Abstract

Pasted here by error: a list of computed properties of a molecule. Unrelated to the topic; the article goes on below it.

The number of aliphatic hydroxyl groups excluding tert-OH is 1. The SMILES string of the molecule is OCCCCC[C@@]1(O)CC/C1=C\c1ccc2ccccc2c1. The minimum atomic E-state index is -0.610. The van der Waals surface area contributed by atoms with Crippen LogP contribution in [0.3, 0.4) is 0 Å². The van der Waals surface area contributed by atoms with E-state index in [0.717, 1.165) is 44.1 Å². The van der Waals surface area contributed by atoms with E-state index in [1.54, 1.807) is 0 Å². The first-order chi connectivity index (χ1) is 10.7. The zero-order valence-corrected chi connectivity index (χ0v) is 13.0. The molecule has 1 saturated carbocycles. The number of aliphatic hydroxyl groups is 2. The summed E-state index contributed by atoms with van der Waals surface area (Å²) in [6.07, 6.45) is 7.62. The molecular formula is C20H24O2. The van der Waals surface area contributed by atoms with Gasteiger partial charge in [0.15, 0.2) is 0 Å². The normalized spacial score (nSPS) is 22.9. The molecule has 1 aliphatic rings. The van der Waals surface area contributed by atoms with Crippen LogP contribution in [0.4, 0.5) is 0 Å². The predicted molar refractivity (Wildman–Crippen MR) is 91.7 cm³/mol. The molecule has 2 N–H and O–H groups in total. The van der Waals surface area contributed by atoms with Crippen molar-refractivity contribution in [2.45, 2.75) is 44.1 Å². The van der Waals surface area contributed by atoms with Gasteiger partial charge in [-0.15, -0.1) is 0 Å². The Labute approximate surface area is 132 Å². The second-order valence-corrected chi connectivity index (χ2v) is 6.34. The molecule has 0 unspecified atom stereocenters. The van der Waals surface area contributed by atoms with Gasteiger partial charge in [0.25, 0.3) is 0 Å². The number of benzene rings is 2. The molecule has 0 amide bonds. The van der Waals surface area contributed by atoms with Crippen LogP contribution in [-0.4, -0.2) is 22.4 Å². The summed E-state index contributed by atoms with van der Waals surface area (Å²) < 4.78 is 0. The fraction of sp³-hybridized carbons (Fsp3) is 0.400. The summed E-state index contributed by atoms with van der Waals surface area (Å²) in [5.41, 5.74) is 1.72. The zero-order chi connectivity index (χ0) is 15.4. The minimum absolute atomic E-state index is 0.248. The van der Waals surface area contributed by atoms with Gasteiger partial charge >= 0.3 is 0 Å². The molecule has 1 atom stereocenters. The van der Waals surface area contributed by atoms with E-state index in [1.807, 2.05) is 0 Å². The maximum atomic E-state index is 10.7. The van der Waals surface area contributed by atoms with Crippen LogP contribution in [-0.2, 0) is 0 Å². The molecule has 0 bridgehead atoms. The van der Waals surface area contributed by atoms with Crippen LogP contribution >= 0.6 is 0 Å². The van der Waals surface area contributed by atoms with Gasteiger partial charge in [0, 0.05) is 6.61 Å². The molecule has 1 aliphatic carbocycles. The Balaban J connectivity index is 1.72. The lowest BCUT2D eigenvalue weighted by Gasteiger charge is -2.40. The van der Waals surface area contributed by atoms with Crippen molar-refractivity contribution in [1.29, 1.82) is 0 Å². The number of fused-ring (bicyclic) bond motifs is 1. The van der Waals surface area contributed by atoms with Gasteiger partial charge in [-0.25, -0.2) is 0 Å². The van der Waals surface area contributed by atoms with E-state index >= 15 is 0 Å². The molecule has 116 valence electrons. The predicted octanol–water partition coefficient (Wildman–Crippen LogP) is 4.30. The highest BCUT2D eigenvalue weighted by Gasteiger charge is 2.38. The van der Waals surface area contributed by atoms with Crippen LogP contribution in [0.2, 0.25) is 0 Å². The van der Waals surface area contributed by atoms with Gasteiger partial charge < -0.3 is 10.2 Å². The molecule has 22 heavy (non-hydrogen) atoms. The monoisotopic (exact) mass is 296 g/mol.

AbstractAs the demand for food continues to rise, soil salinization and sodification pose an increasingly pressing challenge. Currently, there is a knowledge gap regarding how to effectively improve saline‐sodic soils to support sustainable agricultural production, especially the lack of systematic analysis on the effects of different amendments at a global scale. To address this gap, this study aims to explore the feasibility of using exogenous amendments to ameliorate saline‐sodic soils, conducting a global‐scale meta‐analysis based on 685 data pairs from 70 published studies. Our results showed that applying amendments to saline‐sodic soils significantly reduced electrical conductivity of saturated paste extract (ECe) by 33.0% and exchangeable sodium percentage (ESP) by 44.6%, while simultaneously increasing crop yield by 50.7%. Heterogeneity analysis further unveiled significant variations (p < 0.05) in the overall effect size, driven by factors such as initial soil properties (salinity and ESP levels), amendment type, climate and practical management conditions (application dose and experimental duration). The categorical variable analysis showed that, compared to soils with other salinization levels, the application of amendments in severe salinization soils was most effective in reducing soil ECe and enhancing crop yield. Considering the goals of mitigating soil salinity, sodicity, and increasing crop yield, the study suggests the application of mixed‐type amendments in practical settings. It is noteworthy that while extremely high doses (greater than 40 t ha−1) effectively increased crop yield, they also posed a risk of salt accumulation. In conclusion, this research offers critical insights for sustainable agriculture, guiding future work on soil health and food security in the context of global environmental challenges.

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